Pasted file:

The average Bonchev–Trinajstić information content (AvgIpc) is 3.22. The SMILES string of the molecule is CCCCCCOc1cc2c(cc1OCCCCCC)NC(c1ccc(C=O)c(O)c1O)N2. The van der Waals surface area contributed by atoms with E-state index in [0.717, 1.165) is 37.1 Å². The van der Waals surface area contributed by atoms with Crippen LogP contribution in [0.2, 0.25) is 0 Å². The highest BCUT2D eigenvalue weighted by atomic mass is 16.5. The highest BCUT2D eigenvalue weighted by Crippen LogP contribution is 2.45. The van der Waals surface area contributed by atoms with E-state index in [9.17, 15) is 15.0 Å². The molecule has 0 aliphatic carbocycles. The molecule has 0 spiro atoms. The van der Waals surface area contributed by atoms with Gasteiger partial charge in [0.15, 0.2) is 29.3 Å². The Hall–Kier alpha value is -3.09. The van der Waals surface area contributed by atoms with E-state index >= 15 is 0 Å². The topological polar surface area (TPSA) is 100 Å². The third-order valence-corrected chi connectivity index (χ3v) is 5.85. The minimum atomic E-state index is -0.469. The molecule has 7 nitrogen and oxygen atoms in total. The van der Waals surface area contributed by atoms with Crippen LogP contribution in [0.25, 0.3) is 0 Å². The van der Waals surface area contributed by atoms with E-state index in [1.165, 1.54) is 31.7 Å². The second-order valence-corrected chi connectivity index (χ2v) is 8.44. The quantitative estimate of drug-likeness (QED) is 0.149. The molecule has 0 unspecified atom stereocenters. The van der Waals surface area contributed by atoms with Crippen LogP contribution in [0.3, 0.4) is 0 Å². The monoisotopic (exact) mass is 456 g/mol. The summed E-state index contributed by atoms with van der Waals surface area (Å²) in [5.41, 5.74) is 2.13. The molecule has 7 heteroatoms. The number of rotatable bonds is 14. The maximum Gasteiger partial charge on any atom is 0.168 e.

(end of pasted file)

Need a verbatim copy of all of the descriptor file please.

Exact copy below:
The average Bonchev–Trinajstić information content (AvgIpc) is 3.22. The SMILES string of the molecule is CCCCCCOc1cc2c(cc1OCCCCCC)NC(c1ccc(C=O)c(O)c1O)N2. The van der Waals surface area contributed by atoms with E-state index in [0.717, 1.165) is 37.1 Å². The van der Waals surface area contributed by atoms with Crippen LogP contribution in [0.2, 0.25) is 0 Å². The highest BCUT2D eigenvalue weighted by atomic mass is 16.5. The highest BCUT2D eigenvalue weighted by Crippen LogP contribution is 2.45. The van der Waals surface area contributed by atoms with E-state index in [9.17, 15) is 15.0 Å². The molecule has 0 aliphatic carbocycles. The molecule has 0 spiro atoms. The van der Waals surface area contributed by atoms with Gasteiger partial charge in [0.15, 0.2) is 29.3 Å². The Hall–Kier alpha value is -3.09. The van der Waals surface area contributed by atoms with E-state index >= 15 is 0 Å². The topological polar surface area (TPSA) is 100 Å². The third-order valence-corrected chi connectivity index (χ3v) is 5.85. The minimum atomic E-state index is -0.469. The molecule has 7 nitrogen and oxygen atoms in total. The van der Waals surface area contributed by atoms with Crippen LogP contribution in [0.25, 0.3) is 0 Å². The van der Waals surface area contributed by atoms with E-state index in [1.165, 1.54) is 31.7 Å². The second-order valence-corrected chi connectivity index (χ2v) is 8.44. The quantitative estimate of drug-likeness (QED) is 0.149. The molecule has 0 unspecified atom stereocenters. The van der Waals surface area contributed by atoms with Crippen LogP contribution in [0.3, 0.4) is 0 Å². The monoisotopic (exact) mass is 456 g/mol. The summed E-state index contributed by atoms with van der Waals surface area (Å²) in [5.41, 5.74) is 2.13. The molecule has 7 heteroatoms. The number of rotatable bonds is 14. The maximum Gasteiger partial charge on any atom is 0.168 e.